Solar panels at Burnaston

TMUK’s 25 Objects – 7: Solar Array

Toyota’s global commitment to creating sustainable facilities involves reducing their impact on the environment. One way of doing this is to make greater use of renewable energies.

That’s why TMUK worked with British Gas in 2011 to install one of the UK’s largest Solar PV array connected to an industrial site, a collection of 16,800 solar panels capable of generating more than four megawatts of electricity each year. The installation covers an area of 90,000m² – that’s the equivalent of 14 football pitches!

Even the entrance to the factory works as a solar-powered generator. Designed specifically for the building, a 44-panel glass tower contributes 9632kWh of energy into the site’s network and saves around 4,400kg of carbon dioxide from power generation annually.

The Deeside engine plant opened its 12,680-panel solar array in 2014. Capable of meeting up to 10% of the plant’s electricity requirements, the system requires no maintenance other than an occasional wash-down of the panels. It is so efficient, it can even generate power in low light conditions when the sun is reluctant to shine.

Across the two TMUK sites, the solar generated power produced each year is enough to build 7,000 vehicles at Burnaston and over 22,500 engines at Deeside. Or to put it another way, you could brew 150 million cups of tea from Burnaston’s solar output alone.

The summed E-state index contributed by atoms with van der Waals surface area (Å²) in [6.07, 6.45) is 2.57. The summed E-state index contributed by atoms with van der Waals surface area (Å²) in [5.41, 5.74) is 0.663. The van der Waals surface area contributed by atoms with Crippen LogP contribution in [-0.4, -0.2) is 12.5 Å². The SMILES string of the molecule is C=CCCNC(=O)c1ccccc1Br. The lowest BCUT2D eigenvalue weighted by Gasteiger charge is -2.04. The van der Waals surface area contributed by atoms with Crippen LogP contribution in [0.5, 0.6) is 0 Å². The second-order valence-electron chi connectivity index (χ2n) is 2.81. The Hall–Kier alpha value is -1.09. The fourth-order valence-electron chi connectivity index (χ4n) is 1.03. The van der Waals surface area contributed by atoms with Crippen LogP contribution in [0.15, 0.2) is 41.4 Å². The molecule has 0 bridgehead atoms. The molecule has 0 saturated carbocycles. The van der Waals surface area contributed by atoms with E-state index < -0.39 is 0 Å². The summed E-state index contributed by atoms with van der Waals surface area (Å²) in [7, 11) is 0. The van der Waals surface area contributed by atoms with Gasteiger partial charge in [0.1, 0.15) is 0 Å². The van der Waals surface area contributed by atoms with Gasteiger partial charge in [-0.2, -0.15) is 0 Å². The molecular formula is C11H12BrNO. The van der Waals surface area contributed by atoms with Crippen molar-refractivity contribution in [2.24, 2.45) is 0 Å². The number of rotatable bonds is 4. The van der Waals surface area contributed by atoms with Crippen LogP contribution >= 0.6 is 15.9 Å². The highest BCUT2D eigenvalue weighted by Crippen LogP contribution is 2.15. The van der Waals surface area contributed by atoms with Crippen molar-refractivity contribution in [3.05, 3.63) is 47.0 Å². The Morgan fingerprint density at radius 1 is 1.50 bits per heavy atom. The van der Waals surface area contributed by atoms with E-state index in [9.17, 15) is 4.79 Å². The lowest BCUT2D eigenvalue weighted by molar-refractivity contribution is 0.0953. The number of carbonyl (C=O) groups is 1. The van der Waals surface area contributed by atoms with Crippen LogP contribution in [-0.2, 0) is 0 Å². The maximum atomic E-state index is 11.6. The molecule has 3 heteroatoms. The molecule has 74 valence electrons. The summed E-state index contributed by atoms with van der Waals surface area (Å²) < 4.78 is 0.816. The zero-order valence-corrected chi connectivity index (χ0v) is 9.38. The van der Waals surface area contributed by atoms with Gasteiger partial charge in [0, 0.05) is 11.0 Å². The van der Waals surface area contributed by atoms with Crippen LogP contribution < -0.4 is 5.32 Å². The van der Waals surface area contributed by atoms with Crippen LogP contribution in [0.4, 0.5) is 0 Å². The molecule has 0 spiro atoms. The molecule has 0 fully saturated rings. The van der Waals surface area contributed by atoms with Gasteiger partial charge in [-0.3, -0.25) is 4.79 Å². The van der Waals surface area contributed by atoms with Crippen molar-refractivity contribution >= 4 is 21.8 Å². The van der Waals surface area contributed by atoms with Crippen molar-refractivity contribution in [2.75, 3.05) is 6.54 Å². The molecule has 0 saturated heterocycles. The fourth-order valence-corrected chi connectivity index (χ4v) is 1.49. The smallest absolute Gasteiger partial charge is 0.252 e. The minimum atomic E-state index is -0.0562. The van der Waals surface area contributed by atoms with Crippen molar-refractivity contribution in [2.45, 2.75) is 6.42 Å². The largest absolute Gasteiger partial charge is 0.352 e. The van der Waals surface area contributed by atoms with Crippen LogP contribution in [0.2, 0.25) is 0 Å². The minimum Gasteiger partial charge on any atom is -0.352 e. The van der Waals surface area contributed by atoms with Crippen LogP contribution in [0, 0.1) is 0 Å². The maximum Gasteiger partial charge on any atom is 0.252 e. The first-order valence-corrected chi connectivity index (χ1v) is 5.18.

This adoption of renewable energy is part of Toyota’s global ‘Sustainable Plant’ strategy. In 2008, five manufacturing facilities around the world were selected to pioneer best practices and sustainable processes to cut pollution, reduce waste, make efficient use of natural resources and work in harmony with nature.

TMUK’s two sites were chosen as the model plants for Europe and in this role, they have helped find ways of reducing carbon emissions, not just at their own locations, but at other Toyota plants worldwide. Just by deploying its solar arrays, TMUK can save up to 3,800 tonnes of carbon dioxide each year – that’s the same weight as over 470 classic double-decker buses.

These achievements with renewable energies also contribute to Toyota’s global commitment to sustainability. Toyota’s ambitious plan aims to reduce carbon dioxide emissions to zero for its vehicles (both in daily use and across their entire life cycle) and for all its manufacturing operations. It also focuses on ways to have a positive impact on the world around us by using fewer natural resources. Click the link to find out more about the Toyota Environmental Challenge 2050.

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To discover more about TMUK at 25, see 25 Objects: Celebrating Toyota Manufacturing UK’s 25th anniversary

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